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    It appears to be the case that UK nationals (including those Irish citizens born before December 1948 who claim their British Subject status) may receive the same benefits as US domiciles. See the US-UK Estate and Gift Tax Treaty 1980 which appears to even apply to Irish residents/domiciles subject to the aforementioned nationality clause:


    ARTICLE 8 DEDUCTIONS, EXEMPTIONS, ETC.


    (1) In determining the amount on which tax is to be computed, permitted deductions shall be allowed in accordance with the law in force in the Contracting State in which tax is imposed.


    (2) Property which passes to the spouse from a decedent or transferor who was domiciled in or a national of the United Kingdom and which may be taxed in the United States shall qualify for a marital deduction there to the extent that a marital deduction would have been allowable if the decedent or transferor had been domiciled in the United States and if the gross estate of the decedent had been limited to property which may be taxed in the United States or the transfers of the transferor had been limited to transfers of property which may be so taxed.


    (3) Property which passes to the spouse from a decedent or transferor who was domiciled in or a national of the United States and which may be taxed in the United Kingdom shall, where


    (a) the transferor's spouse was not domiciled in the United Kingdom but the transfer would have been wholly exempt had the spouse been so domiciled, and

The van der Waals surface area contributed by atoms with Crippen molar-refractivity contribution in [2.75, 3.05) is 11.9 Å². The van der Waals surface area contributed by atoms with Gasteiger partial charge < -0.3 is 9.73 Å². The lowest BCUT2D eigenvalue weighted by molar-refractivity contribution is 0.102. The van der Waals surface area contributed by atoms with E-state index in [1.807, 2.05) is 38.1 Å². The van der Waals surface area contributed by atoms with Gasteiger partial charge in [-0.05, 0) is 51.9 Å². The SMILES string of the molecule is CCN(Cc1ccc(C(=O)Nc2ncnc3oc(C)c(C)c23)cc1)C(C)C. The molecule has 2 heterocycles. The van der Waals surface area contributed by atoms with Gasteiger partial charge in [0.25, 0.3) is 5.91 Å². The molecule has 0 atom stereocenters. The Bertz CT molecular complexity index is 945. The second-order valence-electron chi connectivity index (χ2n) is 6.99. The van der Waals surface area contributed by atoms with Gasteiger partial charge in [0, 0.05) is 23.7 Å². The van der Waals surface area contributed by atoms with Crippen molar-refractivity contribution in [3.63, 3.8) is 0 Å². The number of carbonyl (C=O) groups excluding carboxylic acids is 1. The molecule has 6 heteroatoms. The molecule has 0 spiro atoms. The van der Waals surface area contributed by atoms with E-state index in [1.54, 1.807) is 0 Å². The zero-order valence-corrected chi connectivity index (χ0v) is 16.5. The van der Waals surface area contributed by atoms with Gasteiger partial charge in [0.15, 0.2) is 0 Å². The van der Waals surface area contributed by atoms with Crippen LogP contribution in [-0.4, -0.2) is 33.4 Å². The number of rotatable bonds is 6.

(b) a greater exemption for transfers between spouses would not have been given under the law of the United Kingdom apart from this Convention, be exempt from tax in the United Kingdom to the extent of 50 per cent of the value transferred, calculated as a value on which no tax is payable and after taking account of all exemptions except those for transfers between spouses.


    (4)(a) Property which on the death of a decedent domiciled in the United Kingdom became comprised in a settlement shall, if the personal representatives and the trustees of every settlement in which the decedent had an interest in possession immediately before death so elect and subject to sub-paragraph (b), be exempt from tax in the United Kingdom to the extent of 50 per cent of the value transferred (calculated as in paragraph (3)) on the death of the decedent if:


    (i) under the settlement, the spouse of the decedent was entitled to an immediate interest in possession,


    (ii) the spouse was domiciled in or a national of the United States,


    (iii) the transfer would have been wholly exempt had the spouse been domiciled in the United Kingdom, and


    (iv) a greater exemption for transfers between spouses would not have been given under the law of the United Kingdom apart from this Convention.


    (b) Where the spouse of the decedent becomes absolutely and indefeasibly entitled to any of the settled property at any time after the decedent's death, the election shall, as regards that property, be deemed never to have been made and tax shall be payable as if on the death such property had been given to the spouse absolutely and indefeasibly.


    (5) Where property may be taxed in the United States on the death of a United Kingdom national who was neither domiciled in nor a national of the United States and a claim is made under this paragraph, the tax imposed in the United States shall be limited to the amount of tax which would have been imposed had the decedent become domiciled in the United States immediately before his death, on the property which would in that event have been taxable.